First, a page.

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Amblyopia (lazy eye)

Amblyopia is the most common cause of poor vision in children and occurs because the part of the brain that deals with vision for that eye has failed to develop normally.

The most common cause for amblyopia is a problem with poor focusing due to hyperopia (far-sightedness), or astigmatism (irregularity of the focus). Another cause is also Strabismus (a squint or turning eye). Anything that interrupts the passage of light into the eye, such as a scar on the cornea (surface of the eye), a cataract (an opaque lens in the eye), or a very droopy eyelid can also lead to amblyopia.

The vision centre in the brain is constantly developing during the first seven to eight years of a child’s life.  If the vision is interfered with in any way then the brain will start to prefer one eye over the other and the vision in the other eye will suffer. To reverse the process and correct the vision in the poor eye, it is necessary to make the brain use this eye again.

Treating amblyopia relies on making a child use the poorer eye in order to build the vision up again. Patching, where the good eye is covered is the mainstay of amblyopia treatment. The child is required to wear the patch part time (for a certain number of hours a day). There is also an alternative to patching – eye drops, which blur the vision in the good eye.

It is easier to treat amblyopia successfully if the treatment is started while the child is young. It becomes increasingly difficult to reverse amblyopia beyond the age of 5 years and particularly difficult after 7 years of age.

Squints (Strabismus) – Misalignment of the eyes

A squint or strabismus is present when the two eyes are not looking in the same direction. It may be apparent all the time or only when the person is tired, unwell or focusing on a near or distant object. The eye may turn in or out, or one eye may sit higher than the other.
Some children have a weak ability to use the eyes together, and a squint can develop. If a squint is present, the misalignment means that the eyes will lose the ability to work together and achieve 3-D vision (binocular vision). Children may be farsighted and have a focusing problem, in which case the effort of focusing to see clearly may lead to a squint. Glasses alone may correct this problem.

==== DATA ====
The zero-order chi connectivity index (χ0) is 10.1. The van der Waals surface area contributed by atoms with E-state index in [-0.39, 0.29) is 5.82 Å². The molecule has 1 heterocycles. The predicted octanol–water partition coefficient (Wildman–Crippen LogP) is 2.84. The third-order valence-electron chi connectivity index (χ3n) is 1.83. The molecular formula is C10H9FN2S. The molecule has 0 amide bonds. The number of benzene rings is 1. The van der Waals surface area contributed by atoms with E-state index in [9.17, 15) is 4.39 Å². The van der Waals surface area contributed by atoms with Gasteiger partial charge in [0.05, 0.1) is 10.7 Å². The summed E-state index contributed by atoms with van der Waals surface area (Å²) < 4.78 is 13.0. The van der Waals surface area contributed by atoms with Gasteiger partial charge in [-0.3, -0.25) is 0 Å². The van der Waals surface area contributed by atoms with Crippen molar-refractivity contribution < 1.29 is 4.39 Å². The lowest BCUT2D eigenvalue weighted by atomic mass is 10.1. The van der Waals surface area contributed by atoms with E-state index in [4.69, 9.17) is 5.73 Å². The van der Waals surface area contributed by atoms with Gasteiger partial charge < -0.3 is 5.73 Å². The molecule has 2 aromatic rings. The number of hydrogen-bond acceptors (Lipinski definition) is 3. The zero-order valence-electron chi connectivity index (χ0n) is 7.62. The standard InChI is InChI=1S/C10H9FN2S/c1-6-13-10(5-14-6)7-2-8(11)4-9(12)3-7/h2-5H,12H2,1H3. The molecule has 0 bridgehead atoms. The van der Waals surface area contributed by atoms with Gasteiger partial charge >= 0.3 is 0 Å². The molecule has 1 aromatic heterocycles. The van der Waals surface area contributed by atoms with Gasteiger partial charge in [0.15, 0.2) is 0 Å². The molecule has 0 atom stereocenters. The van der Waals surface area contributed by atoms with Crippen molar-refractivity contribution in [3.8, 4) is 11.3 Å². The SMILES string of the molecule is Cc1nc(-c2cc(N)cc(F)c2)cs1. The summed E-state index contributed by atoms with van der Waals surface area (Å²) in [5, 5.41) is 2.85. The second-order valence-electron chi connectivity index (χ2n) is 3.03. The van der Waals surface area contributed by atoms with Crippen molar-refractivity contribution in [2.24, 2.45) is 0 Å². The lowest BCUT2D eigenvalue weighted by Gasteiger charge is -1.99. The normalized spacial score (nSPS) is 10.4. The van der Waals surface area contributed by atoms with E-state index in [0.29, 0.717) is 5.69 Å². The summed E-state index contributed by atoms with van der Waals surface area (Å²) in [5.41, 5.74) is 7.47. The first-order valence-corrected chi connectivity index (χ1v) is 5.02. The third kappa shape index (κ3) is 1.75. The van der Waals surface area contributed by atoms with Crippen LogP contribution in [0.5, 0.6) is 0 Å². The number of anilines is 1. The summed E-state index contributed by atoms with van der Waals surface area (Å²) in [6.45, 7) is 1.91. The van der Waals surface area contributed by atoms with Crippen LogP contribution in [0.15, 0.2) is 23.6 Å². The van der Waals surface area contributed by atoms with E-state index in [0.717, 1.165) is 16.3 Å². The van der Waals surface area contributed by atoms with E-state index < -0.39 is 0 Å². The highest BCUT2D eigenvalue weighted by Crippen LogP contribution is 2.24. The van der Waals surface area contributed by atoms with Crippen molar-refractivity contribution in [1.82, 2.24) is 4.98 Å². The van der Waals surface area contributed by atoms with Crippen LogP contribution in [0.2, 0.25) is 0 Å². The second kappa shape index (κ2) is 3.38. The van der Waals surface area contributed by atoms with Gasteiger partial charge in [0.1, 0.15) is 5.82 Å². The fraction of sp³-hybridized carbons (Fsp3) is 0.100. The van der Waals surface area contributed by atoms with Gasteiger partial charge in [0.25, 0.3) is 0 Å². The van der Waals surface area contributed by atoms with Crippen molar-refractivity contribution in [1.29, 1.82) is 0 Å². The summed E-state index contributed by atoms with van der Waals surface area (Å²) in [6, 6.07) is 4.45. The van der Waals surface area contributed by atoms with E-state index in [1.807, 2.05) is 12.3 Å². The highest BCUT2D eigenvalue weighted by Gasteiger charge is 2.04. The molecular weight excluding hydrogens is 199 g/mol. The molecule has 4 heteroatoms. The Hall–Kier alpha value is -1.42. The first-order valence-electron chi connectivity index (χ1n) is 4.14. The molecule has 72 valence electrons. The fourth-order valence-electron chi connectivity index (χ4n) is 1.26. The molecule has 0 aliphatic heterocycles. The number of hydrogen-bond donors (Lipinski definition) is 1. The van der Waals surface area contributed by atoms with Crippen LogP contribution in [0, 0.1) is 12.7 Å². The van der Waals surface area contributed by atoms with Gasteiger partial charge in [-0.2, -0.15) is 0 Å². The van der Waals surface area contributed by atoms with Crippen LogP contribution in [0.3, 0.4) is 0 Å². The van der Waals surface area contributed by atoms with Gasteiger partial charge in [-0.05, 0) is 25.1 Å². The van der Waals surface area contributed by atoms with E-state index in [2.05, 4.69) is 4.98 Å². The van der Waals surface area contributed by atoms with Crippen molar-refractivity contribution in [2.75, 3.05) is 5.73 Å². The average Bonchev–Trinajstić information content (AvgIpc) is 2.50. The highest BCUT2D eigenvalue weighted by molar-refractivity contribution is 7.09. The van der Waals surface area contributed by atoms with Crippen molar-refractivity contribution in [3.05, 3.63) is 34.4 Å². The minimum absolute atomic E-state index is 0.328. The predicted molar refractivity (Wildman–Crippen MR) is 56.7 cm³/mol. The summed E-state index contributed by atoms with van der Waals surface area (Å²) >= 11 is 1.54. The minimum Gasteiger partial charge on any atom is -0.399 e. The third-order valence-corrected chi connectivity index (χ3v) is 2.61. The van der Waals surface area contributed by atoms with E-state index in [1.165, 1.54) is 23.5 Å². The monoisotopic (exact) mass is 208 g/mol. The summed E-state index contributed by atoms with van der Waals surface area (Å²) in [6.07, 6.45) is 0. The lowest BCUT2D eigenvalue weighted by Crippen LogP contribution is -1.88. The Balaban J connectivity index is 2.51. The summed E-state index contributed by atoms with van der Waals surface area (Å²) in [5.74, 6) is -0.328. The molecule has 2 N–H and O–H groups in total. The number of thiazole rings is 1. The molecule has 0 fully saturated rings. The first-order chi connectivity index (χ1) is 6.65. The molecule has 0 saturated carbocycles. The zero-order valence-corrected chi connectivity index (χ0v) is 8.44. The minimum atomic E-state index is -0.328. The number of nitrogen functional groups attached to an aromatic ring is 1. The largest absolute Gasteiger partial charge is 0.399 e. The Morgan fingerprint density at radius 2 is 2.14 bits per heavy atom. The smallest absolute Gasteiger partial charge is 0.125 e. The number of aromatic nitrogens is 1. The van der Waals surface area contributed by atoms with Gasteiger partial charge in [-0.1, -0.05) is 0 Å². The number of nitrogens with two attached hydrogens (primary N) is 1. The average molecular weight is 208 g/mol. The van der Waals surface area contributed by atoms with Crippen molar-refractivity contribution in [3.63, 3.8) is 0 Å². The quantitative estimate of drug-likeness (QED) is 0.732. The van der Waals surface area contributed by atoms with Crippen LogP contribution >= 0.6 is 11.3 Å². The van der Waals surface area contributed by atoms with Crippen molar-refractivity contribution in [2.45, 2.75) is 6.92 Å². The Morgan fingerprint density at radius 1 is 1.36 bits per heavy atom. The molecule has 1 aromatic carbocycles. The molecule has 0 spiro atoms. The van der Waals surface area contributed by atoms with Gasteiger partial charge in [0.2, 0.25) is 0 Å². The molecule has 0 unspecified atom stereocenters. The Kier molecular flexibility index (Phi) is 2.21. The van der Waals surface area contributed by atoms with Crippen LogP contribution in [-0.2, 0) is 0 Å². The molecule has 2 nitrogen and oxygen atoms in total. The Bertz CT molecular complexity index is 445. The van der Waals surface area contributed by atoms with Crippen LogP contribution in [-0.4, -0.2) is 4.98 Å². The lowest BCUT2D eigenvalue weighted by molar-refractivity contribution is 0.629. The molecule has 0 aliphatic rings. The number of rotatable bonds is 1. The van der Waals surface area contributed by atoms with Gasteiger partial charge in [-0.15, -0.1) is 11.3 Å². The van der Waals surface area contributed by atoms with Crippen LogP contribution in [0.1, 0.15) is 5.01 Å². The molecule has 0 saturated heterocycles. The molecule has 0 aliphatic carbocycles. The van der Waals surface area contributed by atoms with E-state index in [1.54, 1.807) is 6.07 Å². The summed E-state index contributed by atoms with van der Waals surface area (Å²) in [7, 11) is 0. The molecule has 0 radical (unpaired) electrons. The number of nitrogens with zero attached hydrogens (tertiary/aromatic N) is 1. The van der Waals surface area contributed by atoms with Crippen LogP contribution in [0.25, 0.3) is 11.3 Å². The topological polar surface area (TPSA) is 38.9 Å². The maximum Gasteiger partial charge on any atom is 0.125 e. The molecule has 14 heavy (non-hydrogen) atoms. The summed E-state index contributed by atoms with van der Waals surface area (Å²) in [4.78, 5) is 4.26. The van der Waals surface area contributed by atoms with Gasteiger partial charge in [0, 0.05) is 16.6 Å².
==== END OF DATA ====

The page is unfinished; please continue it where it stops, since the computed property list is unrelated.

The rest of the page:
Very occasionally a child may develop a squint because there is a problem with the eye and it has defective sight. The earlier this is detected the sooner treatment can be started. If a child squints with one eye, then the vision in that eye will become lazy (amblyopic) as the brain ignores information from the squinting eye.

Children suspected of a squint should be seen without delay by an eye specialist. No child is too young to be seen.
Treatment involves prescribing glasses if there is a focusing error, particularly with farsightedness. If a child squints with one eye only then this eye will become lazy. The other eye is patched so the child has to use the lazy eye. The aim is to improve the vision in the lazy eye to a similar level of vision as the good eye achieves.

The child will then be able to use either eye to see and the squint will switch from one eye to the other (alternation) which is the aim of the treatment.

If the appearance of a squint is obvious then surgery is carried out to move the eye muscles and thereby straighten the eyes. In some cases surgery is performed early in an effort to achieve binocular vision. In children, surgery is usually performed between the ages of six months and four years. Squint surgery is performed as a day stay procedure usually under general anaesthesia.

Call us on 0800 25 53 93 if you’d like to book an appointment with one of our eye specialists!

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